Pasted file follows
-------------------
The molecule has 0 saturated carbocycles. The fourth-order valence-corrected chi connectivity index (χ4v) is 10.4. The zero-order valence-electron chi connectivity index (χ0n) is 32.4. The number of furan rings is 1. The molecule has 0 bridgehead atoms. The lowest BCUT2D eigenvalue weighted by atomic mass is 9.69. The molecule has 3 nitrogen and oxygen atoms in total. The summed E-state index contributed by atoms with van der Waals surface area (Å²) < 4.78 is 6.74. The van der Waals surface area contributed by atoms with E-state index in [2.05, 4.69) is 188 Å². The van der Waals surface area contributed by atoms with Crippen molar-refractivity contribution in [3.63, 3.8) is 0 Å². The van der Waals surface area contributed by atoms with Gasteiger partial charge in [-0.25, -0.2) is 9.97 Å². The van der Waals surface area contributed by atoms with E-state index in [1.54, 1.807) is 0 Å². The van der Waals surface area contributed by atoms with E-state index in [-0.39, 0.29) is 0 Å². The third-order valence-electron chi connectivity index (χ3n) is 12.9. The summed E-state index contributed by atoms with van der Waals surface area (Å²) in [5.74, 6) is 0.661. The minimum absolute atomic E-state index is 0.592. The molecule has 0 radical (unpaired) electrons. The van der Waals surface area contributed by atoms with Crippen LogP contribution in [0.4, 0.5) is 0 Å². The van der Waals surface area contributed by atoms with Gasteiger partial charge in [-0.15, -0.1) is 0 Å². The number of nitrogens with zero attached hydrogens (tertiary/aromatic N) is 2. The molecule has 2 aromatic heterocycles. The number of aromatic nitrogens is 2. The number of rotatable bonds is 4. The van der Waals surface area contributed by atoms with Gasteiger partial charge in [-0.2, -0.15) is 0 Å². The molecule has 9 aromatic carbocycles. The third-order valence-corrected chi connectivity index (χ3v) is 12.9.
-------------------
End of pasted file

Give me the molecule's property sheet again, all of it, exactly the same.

The molecule has 0 saturated carbocycles. The fourth-order valence-corrected chi connectivity index (χ4v) is 10.4. The zero-order valence-electron chi connectivity index (χ0n) is 32.4. The number of furan rings is 1. The molecule has 0 bridgehead atoms. The lowest BCUT2D eigenvalue weighted by atomic mass is 9.69. The molecule has 3 nitrogen and oxygen atoms in total. The summed E-state index contributed by atoms with van der Waals surface area (Å²) < 4.78 is 6.74. The van der Waals surface area contributed by atoms with E-state index in [2.05, 4.69) is 188 Å². The van der Waals surface area contributed by atoms with Crippen molar-refractivity contribution in [3.63, 3.8) is 0 Å². The van der Waals surface area contributed by atoms with Gasteiger partial charge in [-0.25, -0.2) is 9.97 Å². The van der Waals surface area contributed by atoms with E-state index in [1.54, 1.807) is 0 Å². The van der Waals surface area contributed by atoms with E-state index in [-0.39, 0.29) is 0 Å². The third-order valence-electron chi connectivity index (χ3n) is 12.9. The summed E-state index contributed by atoms with van der Waals surface area (Å²) in [5.74, 6) is 0.661. The minimum absolute atomic E-state index is 0.592. The molecule has 0 radical (unpaired) electrons. The van der Waals surface area contributed by atoms with Crippen LogP contribution in [0.4, 0.5) is 0 Å². The van der Waals surface area contributed by atoms with Gasteiger partial charge in [-0.15, -0.1) is 0 Å². The number of nitrogens with zero attached hydrogens (tertiary/aromatic N) is 2. The molecule has 2 aromatic heterocycles. The number of aromatic nitrogens is 2. The number of rotatable bonds is 4. The van der Waals surface area contributed by atoms with Gasteiger partial charge in [-0.2, -0.15) is 0 Å². The molecule has 9 aromatic carbocycles. The third-order valence-corrected chi connectivity index (χ3v) is 12.9.